When last we left Orion Pax (the action hero supercop who would one day become Optimus Prime), he had uncovered a nasty conspiracy with his compatriots – Mechaforensic Detectives Chromedome and Prowl, his partner Roller, his friend Ratchet and his mysterious secret ally in the Senate who remained frustratingly unnamed. The Decepticons at this point were mostly frustrated "manual class" workers tired of having their careers dicated by their alt-modes (a philosophy called "functionism"), and they rightly believed the Senate to be petty, untrustworthy tyrants. Their political pressure was strong enough to get Senator Proteus to appear to make them an offer to become a legitimate party in the system, but that was a front to get Decepticons to register and thus be targeted for capture and 'shadowplay.' That's not all – the Senate is also planning to set a massive bomb off in the middle of a public funeral for the fallen leader Nominus Prime (in the middle of his damn corpse, even, disguising it as The Matrix of Leadership) specifically to pin it on the Decepticons and proceed to dismantle that threat to their power. Thus, Pax and his crew had to hatch a plan to pull off a Matrix heist.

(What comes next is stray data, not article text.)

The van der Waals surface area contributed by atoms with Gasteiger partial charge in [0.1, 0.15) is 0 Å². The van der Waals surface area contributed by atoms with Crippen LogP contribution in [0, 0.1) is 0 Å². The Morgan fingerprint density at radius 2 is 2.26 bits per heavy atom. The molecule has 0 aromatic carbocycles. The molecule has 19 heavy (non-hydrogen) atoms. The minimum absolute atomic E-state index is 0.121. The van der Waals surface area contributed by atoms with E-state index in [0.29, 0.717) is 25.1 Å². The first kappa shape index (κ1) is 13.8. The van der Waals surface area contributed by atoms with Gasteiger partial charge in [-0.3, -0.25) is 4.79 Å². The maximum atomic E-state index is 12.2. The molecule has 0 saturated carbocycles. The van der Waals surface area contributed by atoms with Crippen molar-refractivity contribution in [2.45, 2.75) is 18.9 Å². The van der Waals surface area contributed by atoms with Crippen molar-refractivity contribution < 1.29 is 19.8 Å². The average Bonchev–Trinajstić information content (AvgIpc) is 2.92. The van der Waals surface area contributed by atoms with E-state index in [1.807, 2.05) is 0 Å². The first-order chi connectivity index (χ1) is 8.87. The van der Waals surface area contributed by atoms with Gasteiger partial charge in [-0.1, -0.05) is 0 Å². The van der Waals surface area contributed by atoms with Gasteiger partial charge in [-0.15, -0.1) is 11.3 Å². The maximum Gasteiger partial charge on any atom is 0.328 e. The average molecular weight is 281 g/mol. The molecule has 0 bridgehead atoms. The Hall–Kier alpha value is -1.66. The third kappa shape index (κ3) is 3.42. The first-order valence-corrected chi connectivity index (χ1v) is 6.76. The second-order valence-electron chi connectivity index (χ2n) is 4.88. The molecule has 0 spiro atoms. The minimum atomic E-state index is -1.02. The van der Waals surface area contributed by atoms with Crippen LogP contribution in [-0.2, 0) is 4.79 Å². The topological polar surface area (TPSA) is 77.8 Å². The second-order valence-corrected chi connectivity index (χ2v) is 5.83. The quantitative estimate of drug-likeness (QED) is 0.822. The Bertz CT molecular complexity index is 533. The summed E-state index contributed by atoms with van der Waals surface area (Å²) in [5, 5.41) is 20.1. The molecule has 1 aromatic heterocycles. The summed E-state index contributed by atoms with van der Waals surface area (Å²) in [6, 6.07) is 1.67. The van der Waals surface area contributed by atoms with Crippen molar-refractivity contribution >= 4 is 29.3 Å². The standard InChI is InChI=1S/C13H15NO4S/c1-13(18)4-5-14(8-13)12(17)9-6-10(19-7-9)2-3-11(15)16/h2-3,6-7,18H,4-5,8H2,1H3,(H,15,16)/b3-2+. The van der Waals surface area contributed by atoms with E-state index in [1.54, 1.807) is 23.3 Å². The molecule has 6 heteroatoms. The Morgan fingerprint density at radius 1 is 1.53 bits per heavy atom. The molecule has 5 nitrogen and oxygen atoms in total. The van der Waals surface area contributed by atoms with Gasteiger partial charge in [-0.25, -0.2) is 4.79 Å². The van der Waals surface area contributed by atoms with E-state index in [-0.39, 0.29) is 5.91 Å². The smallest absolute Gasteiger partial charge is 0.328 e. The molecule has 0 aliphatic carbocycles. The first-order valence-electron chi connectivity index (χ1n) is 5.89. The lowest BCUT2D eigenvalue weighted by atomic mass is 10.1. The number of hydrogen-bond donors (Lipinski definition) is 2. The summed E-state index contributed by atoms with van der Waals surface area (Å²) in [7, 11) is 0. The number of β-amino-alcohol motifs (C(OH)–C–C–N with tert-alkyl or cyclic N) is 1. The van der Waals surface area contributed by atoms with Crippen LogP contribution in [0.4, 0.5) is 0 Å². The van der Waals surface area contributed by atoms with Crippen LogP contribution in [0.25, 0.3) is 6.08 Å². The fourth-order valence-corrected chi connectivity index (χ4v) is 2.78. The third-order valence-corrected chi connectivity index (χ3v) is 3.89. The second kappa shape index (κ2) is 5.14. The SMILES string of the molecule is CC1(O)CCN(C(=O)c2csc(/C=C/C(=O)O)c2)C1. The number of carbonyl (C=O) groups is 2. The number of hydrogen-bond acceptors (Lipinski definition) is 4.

This is how densely James Roberts writes, and that's not even the whole of it. The level of care and talent brought to the Transformers with this series is unparalleled. In #11, what we get is a tense Mission: Impossible-style caper, the introduction of the concept of 'outliers' – a cool way to explain the quirk of the old character sheets where certain TFs had unique superpowers like magnetism and forcefields – and even a side story about Rodimus Prime dealing with the present-day suicide of one of his crew that's rather touching, although given the fact that it's Red Alert, who suffers from extreme paranoia, chances are this only LOOKS like a suicide.